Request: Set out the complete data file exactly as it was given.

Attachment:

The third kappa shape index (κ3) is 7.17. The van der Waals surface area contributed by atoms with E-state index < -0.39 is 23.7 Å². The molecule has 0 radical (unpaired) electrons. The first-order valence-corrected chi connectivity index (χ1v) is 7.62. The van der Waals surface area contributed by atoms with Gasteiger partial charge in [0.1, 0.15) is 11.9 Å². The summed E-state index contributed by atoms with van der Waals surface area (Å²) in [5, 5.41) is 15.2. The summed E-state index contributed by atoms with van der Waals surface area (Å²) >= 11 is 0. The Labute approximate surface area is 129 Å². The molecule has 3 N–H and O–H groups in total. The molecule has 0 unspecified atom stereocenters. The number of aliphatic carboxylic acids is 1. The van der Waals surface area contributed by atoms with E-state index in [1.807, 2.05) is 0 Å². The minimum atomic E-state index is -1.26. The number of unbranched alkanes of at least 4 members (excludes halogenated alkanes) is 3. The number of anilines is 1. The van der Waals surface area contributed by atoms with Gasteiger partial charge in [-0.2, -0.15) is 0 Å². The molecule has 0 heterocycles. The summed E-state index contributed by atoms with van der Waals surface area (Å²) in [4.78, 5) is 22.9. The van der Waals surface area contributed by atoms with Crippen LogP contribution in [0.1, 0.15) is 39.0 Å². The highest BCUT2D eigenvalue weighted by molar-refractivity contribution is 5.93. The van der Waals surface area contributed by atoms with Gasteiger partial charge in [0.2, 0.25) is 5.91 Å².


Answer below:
The third kappa shape index (κ3) is 7.17. The van der Waals surface area contributed by atoms with E-state index < -0.39 is 23.7 Å². The molecule has 0 radical (unpaired) electrons. The first-order valence-corrected chi connectivity index (χ1v) is 7.62. The van der Waals surface area contributed by atoms with Gasteiger partial charge in [0.1, 0.15) is 11.9 Å². The summed E-state index contributed by atoms with van der Waals surface area (Å²) in [5, 5.41) is 15.2. The summed E-state index contributed by atoms with van der Waals surface area (Å²) >= 11 is 0. The Labute approximate surface area is 129 Å². The molecule has 3 N–H and O–H groups in total. The molecule has 0 unspecified atom stereocenters. The number of aliphatic carboxylic acids is 1. The van der Waals surface area contributed by atoms with E-state index in [1.807, 2.05) is 0 Å². The minimum atomic E-state index is -1.26. The number of unbranched alkanes of at least 4 members (excludes halogenated alkanes) is 3. The number of anilines is 1. The van der Waals surface area contributed by atoms with Gasteiger partial charge in [-0.2, -0.15) is 0 Å². The molecule has 0 heterocycles. The summed E-state index contributed by atoms with van der Waals surface area (Å²) in [4.78, 5) is 22.9. The van der Waals surface area contributed by atoms with Crippen LogP contribution in [0.1, 0.15) is 39.0 Å². The highest BCUT2D eigenvalue weighted by molar-refractivity contribution is 5.93. The van der Waals surface area contributed by atoms with Gasteiger partial charge in [0.2, 0.25) is 5.91 Å².